10 The Party’s Over

The closing of Dillard’s downtown store, in 2002, marked the end of a major chapter in the history of Cleveland retailing.  Local department stores, for over 150 years had ruled the roost.  These retailers had something for everyone from inexpensive daily necessities to high-priced luxury goods.  Department stores not only catered to the current needs and wants of their customer-base, but also, attempted to anticipate their future wishes.  Shoppers appreciated their efforts, and bought from them year in and year out.  Brand loyalty and store loyalty became synonymous in the minds of most customers.

Part of the financial success enjoyed by large retailers originated with their competent sales staff.  These friendly salespersons knew a great deal about the items they sold.  In addition, many kept handwritten records on their repeat customers that included such things as clothing size, color preferences and/or specific fashion styles.  Salespersons often contacted preferred shoppers when a desired item arrived.  They wanted to know whether or not they should set it aside for them for pick up later.  In emergency situations, some might even deliver an item to a customer’s home at no additional cost.

Repeat business depended on the ability of local retailers to remain at the “top of their game.”  Innovation revealed itself in many distinctive ways.  It ranged from free home deliveries and supervised playgrounds for children to customized credit services and spectacular annual events.  The Industrial Revolution produced a new mechanized world that prized business efficiency and production standardization.  Savvy retailers, recognizing this vital connection, wasted no time before capitalizing on it.  Traditional large department stores became the conduit between product manufacturers and the buying public.

Cleveland department stores, like other U.S. retailers, achieved their business goal by offering vast supplies of desirable goods and services at reasonable prices.  However, this shopping experience extended far beyond routine daily business transactions.  Local department stores also assumed the responsibility of educating the public about the ins and outs of retailing, and how to take advantage of the many things offered.  As the outspoken New York clothier Sy Syms so often said “an educated consumer is our best customer.”  Truer words were never spoken.  Through informative demonstrations, interaction with salespersons and special advertising, customers over time became discerning shoppers.  They soon recognized the differences between quality products and junk items and between value and unfair pricing.  These lessons proved invaluable as the retail market in the U.S. became more sophisticated.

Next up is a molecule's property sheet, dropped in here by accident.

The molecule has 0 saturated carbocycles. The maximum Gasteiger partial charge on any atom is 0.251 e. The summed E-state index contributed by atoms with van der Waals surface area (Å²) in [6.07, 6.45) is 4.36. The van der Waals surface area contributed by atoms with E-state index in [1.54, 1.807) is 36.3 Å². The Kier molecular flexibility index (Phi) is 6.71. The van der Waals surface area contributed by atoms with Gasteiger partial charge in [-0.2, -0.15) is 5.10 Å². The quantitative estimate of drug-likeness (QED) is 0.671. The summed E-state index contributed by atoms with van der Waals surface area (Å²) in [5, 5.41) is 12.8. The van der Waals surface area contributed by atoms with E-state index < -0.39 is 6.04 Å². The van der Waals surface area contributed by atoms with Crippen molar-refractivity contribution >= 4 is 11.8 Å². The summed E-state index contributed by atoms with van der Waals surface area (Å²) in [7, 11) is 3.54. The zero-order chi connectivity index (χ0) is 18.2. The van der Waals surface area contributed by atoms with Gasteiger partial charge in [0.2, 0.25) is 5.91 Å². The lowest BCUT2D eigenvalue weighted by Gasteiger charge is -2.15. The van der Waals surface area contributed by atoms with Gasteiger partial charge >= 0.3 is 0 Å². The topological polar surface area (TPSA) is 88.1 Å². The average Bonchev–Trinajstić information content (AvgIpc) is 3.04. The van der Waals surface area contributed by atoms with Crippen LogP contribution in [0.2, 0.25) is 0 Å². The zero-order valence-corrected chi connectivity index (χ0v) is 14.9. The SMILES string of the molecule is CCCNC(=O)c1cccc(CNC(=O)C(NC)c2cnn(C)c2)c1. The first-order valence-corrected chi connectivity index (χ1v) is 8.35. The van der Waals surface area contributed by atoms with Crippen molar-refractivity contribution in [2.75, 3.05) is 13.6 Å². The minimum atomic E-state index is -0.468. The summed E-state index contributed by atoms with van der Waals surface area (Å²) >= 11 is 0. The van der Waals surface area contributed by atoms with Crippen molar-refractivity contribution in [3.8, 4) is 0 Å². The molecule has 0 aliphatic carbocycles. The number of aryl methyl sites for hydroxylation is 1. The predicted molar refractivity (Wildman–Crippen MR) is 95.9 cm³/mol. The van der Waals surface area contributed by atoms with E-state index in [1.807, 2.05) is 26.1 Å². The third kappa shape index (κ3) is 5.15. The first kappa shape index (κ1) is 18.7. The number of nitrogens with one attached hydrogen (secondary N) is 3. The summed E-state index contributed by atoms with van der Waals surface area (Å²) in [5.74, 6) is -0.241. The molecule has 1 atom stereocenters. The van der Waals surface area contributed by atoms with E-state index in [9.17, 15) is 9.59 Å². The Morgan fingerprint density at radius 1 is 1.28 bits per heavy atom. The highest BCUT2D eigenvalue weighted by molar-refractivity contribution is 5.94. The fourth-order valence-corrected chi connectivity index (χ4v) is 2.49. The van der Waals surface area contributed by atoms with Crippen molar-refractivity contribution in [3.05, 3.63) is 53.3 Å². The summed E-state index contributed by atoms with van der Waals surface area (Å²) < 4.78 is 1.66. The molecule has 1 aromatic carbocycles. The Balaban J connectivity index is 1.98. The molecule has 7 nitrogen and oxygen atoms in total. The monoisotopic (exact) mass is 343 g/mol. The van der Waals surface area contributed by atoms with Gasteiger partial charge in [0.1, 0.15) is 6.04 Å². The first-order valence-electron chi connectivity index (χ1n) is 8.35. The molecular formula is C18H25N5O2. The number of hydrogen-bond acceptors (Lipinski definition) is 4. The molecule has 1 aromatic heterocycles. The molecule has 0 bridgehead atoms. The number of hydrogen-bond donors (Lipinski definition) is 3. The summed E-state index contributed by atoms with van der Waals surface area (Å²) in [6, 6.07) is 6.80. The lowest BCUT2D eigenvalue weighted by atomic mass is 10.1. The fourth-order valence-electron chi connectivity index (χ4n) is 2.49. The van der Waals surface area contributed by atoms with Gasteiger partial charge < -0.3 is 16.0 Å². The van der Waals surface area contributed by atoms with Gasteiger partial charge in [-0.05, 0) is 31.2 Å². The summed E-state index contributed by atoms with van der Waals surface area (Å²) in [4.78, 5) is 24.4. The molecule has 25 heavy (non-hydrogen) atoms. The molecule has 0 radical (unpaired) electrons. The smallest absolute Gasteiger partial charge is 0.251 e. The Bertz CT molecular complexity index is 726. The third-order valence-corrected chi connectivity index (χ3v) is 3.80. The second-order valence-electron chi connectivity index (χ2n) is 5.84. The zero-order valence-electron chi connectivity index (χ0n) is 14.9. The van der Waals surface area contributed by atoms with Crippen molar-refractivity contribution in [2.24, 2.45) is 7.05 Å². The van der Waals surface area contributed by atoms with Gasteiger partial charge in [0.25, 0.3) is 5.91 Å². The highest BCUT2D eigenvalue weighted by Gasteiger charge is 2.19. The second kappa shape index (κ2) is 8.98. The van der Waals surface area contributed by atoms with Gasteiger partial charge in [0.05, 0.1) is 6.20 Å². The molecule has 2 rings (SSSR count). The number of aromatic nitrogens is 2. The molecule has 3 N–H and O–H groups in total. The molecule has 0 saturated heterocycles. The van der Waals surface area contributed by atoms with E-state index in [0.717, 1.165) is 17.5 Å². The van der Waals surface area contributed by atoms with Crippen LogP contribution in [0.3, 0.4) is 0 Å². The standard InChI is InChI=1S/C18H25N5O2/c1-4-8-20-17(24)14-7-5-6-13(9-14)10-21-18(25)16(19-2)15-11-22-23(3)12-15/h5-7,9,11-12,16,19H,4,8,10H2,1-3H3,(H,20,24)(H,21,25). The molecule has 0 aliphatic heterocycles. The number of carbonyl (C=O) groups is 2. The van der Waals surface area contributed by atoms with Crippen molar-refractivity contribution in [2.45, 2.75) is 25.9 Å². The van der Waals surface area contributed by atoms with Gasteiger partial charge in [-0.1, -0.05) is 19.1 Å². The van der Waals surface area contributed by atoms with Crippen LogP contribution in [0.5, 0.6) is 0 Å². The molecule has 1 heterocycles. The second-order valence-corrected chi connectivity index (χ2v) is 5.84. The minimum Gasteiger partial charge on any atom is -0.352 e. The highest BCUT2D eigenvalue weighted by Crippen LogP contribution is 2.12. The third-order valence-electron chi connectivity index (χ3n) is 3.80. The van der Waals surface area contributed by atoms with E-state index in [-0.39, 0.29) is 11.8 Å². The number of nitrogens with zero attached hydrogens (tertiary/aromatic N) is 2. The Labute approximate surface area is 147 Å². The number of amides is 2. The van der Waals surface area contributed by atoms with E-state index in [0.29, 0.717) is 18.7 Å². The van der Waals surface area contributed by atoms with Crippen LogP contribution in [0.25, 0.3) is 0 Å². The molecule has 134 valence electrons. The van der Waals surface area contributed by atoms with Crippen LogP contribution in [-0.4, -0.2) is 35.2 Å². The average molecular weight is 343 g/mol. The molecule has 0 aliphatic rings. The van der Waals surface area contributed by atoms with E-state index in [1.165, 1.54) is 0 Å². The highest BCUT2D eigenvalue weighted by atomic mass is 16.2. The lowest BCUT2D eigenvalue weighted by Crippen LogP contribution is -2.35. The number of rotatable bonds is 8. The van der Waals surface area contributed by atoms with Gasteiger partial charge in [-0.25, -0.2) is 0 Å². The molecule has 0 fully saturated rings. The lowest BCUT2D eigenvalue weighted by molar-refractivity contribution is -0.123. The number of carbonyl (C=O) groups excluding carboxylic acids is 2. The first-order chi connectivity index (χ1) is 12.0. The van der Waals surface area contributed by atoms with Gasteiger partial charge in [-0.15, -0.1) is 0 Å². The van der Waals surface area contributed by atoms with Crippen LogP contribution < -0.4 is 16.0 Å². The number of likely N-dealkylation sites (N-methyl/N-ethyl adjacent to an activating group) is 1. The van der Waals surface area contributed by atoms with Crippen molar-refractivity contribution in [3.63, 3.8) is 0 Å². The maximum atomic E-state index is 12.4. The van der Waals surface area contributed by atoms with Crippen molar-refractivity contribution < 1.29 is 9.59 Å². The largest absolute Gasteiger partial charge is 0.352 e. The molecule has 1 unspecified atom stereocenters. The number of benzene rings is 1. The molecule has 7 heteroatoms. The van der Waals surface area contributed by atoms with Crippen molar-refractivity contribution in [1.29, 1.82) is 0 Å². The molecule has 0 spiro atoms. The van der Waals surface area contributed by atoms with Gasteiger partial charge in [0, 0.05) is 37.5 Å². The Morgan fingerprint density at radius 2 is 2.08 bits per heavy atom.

Like other successful business ventures, traditional department stores admirably responded to specific consumer needs and wants.  Even in New York City, a discounters’ paradise, independently owned and operated large department stores posted sizeable profits into the 1970s.  This being the case, then what happened?  Many of their problems originated with Baby Boomers. This generation was like no other in recent memory.  They demanded an exhilarating retail experience.  Specifically, they insisted upon an informal shopping environment where discount pricing took precedent over all other considerations.  Baby Boomers also sought convenience which meant shopping primarily in the suburbs.  Discount department stores in the 1970s seemed to fulfill their needs.  However, savvy shoppers, beginning in the 1980s, sought out bargains from other previously untried retail sources.  Warehouse clubs, TV shopping networks and discount stores websites became the latest rage.  On-line marketplaces such as EBay and electronic commercial companies like Amazon increasingly cut into traditional retailing’s territory starting in the 1990s.

The department store industry, as a whole, and Cleveland stores, in particular, might have survived this latest on-slot of competition had they discarded some of their outmoded business ideas quickly.  After all everyone in Cleveland knew who Higbee’s and the May Company were, but few had ever heard of store such as Giant Tiger or Uncle Bill’s.  Unfortunately, these large downtown retailers failed to heed the warning signals.  Instead, they continued to practice retailing in the good old fashion way.  Any changes made in the 1960s and 1970s were mostly cosmetic, nothing substantive.  Department store retailers should not be criticized too harshly for their lack of insight.

Who knew, perhaps those discount department stores were little more than a passing fade.  Short–term thinking supported this notion.  However, from a long-term perspective, everything in business was changing at an alarming rate.  It was just a matter of time before traditional downtown retailers would have to face that fact.  Without major changes, they were destined for extinction.  Unable to beat growing competition and beleaguered by profit losses, changing ownership and mounting debt, Cleveland department stores, beginning in the 1960s, closed their doors.